- Location: East of Temecula, south of the San Jacinto Mountains. From I-15, take Highway 79 southeast for 17 miles to Highway 371. Turn left and head northeast for 11.2 miles. Shortly after the casino, turn left on Cary Road, signed for Cahuilla Mountain. Follow the road 3.6 miles (it changes names several times, finally becoming Tripp Flats Road) and turn left on a dirt road, Forest Road 7S04. The road is in fairly good shape, but there are a few bumps to watch for. At 0.8 miles, turn left at an intersection and follow the road another 1.6 miles to the Cahuilla Mountain trail head, near some overhead power lines. From Highway 74, take Highway 371 southwest for 9.5 miles to Cary Road and follow the directions above. The GPS coordinates of the trailhead are N33 35.783, W116 46.823. Although the trail is on San Bernardino National Forest land, at no point is any requirement of an Adventure Pass mentioned.
- Agency: San Bernardino National Forest/Idyllwild Ranger Station
- Distance: 6 miles
- Elevation gain: 1,400 feet
- Difficulty Rating: PG-13 (distance, elevation gain)
- Suggested time: 3hours
- Best season: October – June
- USGS topo map: Cahuilla Mountain
- Recommended gear: sun hat; insect repellent; sunblock
- Recommended guidebook: Afoot and Afield: Inland Empire
- More information: Forest Service page here; Trip description here; Everytrail report here; Sierra Club page here
- Rating: 9
This one may be a bit off the beaten path, but it’s well worth the trip. Cahuilla Mountain stands between the Palomar and San Jacinto ranges, only a little over an hour’s drive from Riverside and Palm Springs, and doable as a day trip from San Diego, Orange County or L.A. While it may appear to be located in a desert wasteland, the mountain’s high elevation (5,635 feet) helps it support a variety of trees and plants; with an early start and good sun protection, the trip can be done in the warm months. The views, which include the San Bernardino, Santa Ana, San Jacinto, Santa Rosa and Palomar ranges, are great. If you are approaching from the southwest via Highway 371, you will see the long ridge of the mountain from a good distance out. The trail ends at the southern peak, probably the highest of several bumps on the ridge, although it has been speculated that another bump farther south may be a shade taller.
From the dirt lot, follow the trail past the information board and up the north slope of the mountain. You get some nice views of the San Jacintos and distant Santa Rosas, and the Anza Valley below. After traversing the rim of a deep canyon, you enter a pleasant woodland of pines and oaks at 1.4 miles, where you can sit and enjoy the shade. This is the approximate half way point.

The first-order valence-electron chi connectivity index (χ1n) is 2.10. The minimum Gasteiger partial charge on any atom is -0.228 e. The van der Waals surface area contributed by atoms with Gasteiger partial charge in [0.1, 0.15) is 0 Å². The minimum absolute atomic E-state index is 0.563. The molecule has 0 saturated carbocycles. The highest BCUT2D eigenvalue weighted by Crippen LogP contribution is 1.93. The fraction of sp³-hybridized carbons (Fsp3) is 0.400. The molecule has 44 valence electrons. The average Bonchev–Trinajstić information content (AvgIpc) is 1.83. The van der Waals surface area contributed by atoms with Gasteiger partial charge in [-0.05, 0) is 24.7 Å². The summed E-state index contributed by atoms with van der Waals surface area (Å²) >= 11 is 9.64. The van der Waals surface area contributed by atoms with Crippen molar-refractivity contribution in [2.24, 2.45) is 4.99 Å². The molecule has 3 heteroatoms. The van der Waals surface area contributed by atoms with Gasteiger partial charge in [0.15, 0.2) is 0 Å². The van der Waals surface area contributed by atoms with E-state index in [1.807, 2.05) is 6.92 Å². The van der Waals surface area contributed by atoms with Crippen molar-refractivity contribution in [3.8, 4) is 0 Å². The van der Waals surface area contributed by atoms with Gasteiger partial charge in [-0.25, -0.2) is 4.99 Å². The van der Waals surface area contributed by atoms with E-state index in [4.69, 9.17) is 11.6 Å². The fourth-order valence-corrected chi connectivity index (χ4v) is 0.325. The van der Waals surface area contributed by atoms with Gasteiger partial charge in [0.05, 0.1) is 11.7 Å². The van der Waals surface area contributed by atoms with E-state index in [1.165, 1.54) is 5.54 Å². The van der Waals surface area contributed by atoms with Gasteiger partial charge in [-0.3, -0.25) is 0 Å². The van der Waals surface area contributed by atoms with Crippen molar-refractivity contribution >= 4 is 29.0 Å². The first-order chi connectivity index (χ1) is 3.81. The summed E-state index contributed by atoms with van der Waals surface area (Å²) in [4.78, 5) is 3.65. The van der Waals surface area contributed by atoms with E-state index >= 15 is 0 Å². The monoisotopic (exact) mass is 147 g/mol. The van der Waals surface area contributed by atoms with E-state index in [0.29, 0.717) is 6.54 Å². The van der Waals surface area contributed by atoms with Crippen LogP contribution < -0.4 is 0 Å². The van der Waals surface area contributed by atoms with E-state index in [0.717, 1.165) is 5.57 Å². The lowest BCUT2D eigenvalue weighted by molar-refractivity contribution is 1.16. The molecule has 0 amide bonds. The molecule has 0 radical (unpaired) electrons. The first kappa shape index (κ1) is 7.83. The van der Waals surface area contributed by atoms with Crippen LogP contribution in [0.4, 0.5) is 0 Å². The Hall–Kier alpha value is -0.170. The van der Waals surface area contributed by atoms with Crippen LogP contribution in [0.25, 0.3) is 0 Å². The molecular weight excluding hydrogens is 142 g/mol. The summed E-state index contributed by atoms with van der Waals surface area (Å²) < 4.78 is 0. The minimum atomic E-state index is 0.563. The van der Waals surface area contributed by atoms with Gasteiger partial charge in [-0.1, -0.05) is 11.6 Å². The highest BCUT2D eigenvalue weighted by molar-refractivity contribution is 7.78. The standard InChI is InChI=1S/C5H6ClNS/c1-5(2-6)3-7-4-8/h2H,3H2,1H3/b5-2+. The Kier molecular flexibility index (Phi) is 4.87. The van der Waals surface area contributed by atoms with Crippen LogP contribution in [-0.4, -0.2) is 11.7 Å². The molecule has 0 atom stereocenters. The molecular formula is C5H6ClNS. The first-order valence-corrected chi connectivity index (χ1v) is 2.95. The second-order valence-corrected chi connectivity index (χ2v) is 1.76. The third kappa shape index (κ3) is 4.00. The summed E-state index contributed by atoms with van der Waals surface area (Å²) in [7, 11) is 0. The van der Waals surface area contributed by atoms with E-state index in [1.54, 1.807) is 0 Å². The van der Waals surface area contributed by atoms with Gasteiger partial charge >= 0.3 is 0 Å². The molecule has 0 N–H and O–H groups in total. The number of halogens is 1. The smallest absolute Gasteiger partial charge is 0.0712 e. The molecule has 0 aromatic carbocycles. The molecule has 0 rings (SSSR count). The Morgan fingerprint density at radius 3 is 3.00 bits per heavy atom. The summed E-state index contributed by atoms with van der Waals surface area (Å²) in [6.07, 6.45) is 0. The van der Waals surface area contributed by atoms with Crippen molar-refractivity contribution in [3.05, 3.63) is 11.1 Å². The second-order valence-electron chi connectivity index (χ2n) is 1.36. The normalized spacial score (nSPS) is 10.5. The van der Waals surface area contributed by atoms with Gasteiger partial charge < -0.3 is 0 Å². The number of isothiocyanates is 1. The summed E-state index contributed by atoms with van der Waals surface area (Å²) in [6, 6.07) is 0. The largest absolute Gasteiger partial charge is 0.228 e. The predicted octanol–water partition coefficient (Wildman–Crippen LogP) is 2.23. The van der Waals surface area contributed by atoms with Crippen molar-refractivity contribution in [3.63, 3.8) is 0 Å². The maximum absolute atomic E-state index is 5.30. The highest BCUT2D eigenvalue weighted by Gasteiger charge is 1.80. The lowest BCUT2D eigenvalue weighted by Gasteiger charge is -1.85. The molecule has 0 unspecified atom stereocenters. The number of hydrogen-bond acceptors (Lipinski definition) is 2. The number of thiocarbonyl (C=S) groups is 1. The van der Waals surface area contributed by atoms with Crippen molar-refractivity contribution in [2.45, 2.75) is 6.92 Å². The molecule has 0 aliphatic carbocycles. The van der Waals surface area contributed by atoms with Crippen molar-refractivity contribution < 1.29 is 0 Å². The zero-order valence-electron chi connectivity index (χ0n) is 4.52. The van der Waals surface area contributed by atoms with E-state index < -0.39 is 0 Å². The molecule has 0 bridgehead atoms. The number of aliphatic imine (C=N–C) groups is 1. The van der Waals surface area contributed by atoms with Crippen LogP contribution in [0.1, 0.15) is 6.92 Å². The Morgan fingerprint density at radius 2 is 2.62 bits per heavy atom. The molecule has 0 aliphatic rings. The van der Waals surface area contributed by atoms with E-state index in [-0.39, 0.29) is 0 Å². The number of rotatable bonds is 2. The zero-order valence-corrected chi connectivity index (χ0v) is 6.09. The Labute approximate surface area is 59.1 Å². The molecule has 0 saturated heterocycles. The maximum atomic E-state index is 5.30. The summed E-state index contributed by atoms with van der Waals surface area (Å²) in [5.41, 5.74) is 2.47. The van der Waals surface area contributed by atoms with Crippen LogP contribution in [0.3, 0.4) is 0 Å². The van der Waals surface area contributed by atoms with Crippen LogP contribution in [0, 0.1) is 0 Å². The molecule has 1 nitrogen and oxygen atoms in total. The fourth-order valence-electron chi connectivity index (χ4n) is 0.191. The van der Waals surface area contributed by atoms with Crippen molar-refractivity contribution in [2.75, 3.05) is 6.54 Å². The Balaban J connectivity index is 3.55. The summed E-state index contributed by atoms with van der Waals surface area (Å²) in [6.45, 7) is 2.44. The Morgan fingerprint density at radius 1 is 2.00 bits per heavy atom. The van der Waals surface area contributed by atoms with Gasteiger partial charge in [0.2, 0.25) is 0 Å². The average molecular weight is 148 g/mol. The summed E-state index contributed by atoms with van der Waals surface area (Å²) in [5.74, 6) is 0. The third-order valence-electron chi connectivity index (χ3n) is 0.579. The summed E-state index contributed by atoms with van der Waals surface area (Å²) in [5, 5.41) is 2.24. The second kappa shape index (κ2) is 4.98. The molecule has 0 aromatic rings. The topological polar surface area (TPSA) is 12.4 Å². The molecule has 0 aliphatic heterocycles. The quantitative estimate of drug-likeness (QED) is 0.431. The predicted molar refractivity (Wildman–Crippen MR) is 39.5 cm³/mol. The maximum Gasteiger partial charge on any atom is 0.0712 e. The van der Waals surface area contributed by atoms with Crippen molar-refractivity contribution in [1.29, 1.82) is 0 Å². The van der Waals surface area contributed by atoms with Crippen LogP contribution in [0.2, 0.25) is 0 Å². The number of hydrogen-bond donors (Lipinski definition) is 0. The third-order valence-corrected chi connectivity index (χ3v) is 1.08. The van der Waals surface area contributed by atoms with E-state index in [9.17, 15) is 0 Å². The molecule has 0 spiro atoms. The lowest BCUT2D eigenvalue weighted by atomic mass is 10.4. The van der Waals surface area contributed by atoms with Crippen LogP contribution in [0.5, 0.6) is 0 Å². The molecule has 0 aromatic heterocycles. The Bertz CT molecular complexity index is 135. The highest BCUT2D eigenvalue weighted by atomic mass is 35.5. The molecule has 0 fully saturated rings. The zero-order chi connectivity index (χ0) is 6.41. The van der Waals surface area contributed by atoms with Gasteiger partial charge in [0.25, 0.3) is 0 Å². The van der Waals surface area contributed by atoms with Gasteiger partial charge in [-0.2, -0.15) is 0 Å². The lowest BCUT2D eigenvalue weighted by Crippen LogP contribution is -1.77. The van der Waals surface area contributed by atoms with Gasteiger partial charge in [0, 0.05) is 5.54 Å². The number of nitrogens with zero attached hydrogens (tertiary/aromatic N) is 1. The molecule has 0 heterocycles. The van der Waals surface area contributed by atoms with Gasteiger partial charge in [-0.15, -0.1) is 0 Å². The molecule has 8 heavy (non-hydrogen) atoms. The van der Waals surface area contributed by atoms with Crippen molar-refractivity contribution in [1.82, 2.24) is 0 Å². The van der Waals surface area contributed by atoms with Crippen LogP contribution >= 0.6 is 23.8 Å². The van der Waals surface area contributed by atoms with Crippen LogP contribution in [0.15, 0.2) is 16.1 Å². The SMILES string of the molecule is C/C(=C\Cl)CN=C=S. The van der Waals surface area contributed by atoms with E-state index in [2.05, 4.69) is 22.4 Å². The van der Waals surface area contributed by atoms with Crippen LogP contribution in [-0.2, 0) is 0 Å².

The trail continues its ascent, reaching a scenic meadow and saddle at about two miles. Here, you can look back and get great views to the east, and the summit itself comes into view. The trail then descends onto the west slope of the mountain, providing great views of the Temecula Valley. After entering another grove of trees, you reach a junction at 2.5 miles. The right fork leads to a spring (marked by an actual metal spring) and the left fork leads to the summit.
The final ascent takes you through another meadow and past more trees before arriving at the summit ridge. You get a great view first to the south and then to the north before climbing to the top. The trees prevent the summit from being a true 360-degree view, but you can still get some impressive vistas in all directions.
In case you were wondering, the mountain’s name, like that of the local tribe, is pronounced “ka-WEE-uh.” The mountain is also notable for the historical events that took place around it, which inspired the famous 19th century novel “Ramona.”
Text and photography copyright 2013 by David W. Lockeretz, all rights reserved. Information and opinions provided are kept current to the best of the author’s ability. All readers hike at their own risk, and should be aware of the possible dangers of hiking, walking and other outdoor activities. By reading this, you agree not to hold the author or publisher of the content on this web site responsible for any injuries or inconveniences that may result from hiking on this trail. Check the informational links provided for up to date trail condition information.